blanket Meaning in the Cambridge English Dictionary Cambridge dictionaries logo

Meaning of “blanket” in the English Dictionary

"blanket" in British English

See all translations

blanketnoun [C]

uk   us   /ˈblæŋ.kɪt/
A2 a ​flatcover made of ​wool or ​similarwarmmaterial, usually used on a ​bed

expend iconexpend iconMore examples

blanketadjective [before noun]

uk   us   /ˈblæŋ.kɪt/

blanketverb [T often passive]

uk   us   /ˈblæŋ.kɪt/ literary
(Definition of blanket from the Cambridge Advanced Learner’s Dictionary & Thesaurus © Cambridge University Press)

"blanket" in American English

See all translations

blanketnoun [C]

 us   /ˈblæŋ·kɪt/
  • blanket noun [C] (COVER)

a ​clothcover used to ​keepwarm, esp. on a ​bed: fig.Congress was ​nearlyburied under a blanket of ​criticism.

blanketadjective [not gradable]

 us   /ˈblæŋ·kɪt/
without a ​limit: You have blanket ​authority to ​hire anyone you ​want.

blanketverb [T]

 us   /ˈblæŋ·kɪt/
  • blanket verb [T] (COVER)

to ​cover: All ​week, ​smog has blanketed much of this ​hot, ​bakedcountryside.
(Definition of blanket from the Cambridge Academic Content Dictionary © Cambridge University Press)

"blanket" in Business English

See all translations

blanketadjective [before noun]

uk   us   /ˈblæŋkɪt/
affecting or involving every ​person or thing in a ​situation: They want blanket ​bans on junk-food ​advertising. The ​bank does not have a blanket ​policy of ​charging for ​duplicatestatements.
(Definition of blanket from the Cambridge Business English Dictionary © Cambridge University Press)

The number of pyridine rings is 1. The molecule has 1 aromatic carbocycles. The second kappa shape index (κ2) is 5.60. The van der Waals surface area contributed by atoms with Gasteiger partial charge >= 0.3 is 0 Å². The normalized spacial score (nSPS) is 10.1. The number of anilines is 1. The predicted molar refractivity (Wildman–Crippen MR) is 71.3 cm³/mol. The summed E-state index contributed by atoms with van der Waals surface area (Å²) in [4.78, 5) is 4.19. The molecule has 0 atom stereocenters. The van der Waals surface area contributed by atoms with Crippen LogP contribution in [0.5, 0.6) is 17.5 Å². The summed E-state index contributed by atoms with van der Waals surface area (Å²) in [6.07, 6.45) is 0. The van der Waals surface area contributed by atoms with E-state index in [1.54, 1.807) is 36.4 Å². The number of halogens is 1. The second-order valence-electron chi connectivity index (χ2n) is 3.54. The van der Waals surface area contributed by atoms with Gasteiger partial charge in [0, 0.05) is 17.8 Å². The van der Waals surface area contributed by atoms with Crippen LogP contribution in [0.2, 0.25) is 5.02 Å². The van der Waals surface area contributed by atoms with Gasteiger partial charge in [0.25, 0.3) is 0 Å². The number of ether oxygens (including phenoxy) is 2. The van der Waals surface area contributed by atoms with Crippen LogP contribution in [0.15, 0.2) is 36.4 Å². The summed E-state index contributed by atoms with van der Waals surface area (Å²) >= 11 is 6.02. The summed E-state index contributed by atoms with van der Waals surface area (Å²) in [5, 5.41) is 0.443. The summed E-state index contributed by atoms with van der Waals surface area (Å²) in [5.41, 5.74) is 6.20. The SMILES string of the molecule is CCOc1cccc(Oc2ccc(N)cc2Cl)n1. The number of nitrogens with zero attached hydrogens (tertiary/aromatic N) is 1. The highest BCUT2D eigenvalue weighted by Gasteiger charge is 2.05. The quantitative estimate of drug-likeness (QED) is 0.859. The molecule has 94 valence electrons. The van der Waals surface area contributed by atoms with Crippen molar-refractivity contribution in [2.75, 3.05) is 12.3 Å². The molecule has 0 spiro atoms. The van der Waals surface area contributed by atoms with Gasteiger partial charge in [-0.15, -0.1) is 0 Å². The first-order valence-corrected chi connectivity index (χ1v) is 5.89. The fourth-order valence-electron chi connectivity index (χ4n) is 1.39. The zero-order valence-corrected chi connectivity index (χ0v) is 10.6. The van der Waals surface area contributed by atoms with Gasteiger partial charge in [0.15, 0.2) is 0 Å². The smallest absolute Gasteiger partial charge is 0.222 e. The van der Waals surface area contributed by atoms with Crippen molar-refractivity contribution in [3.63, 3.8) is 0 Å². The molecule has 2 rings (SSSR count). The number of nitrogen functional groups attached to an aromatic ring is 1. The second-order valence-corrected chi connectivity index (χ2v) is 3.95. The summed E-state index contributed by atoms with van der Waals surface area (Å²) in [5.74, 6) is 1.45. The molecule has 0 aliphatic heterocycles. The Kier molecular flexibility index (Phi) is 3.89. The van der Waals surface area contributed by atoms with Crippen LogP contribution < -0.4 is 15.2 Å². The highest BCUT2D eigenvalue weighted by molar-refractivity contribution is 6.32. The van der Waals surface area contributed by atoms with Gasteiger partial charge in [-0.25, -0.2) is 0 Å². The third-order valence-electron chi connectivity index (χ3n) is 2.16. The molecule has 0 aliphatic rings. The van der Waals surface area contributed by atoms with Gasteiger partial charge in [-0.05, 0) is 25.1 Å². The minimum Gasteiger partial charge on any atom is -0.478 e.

What is the pronunciation of blanket?
Add Cambridge dictionaries to your browser to your website

“blanket” in British English

Word of the Day

parade

a large number of people walking or in vehicles, all going in the same direction, usually as part of a public celebration of something

Word of the Day

I used to work hard/I’m used to working hard (Phrases with ‘used to’)
I used to work hard/I’m used to working hard (Phrases with ‘used to’)
by Kate Woodford,
February 10, 2016
On this blog, we like to look at words and phrases in the English language that learners often have difficulty with. Two phrases that can be confused are ‘used to do something’ and ‘be used to something/doing something’. People often use one phrase when they mean the other, or they use the wrong

Read More 

farecasting noun
farecasting noun
February 08, 2016
predicting the optimum date to buy a plane ticket, especially on a website or using an app A handful of new and updated websites and apps are trying to perfect the art of what’s known as farecasting – predicting the best date to buy a ticket.

Read More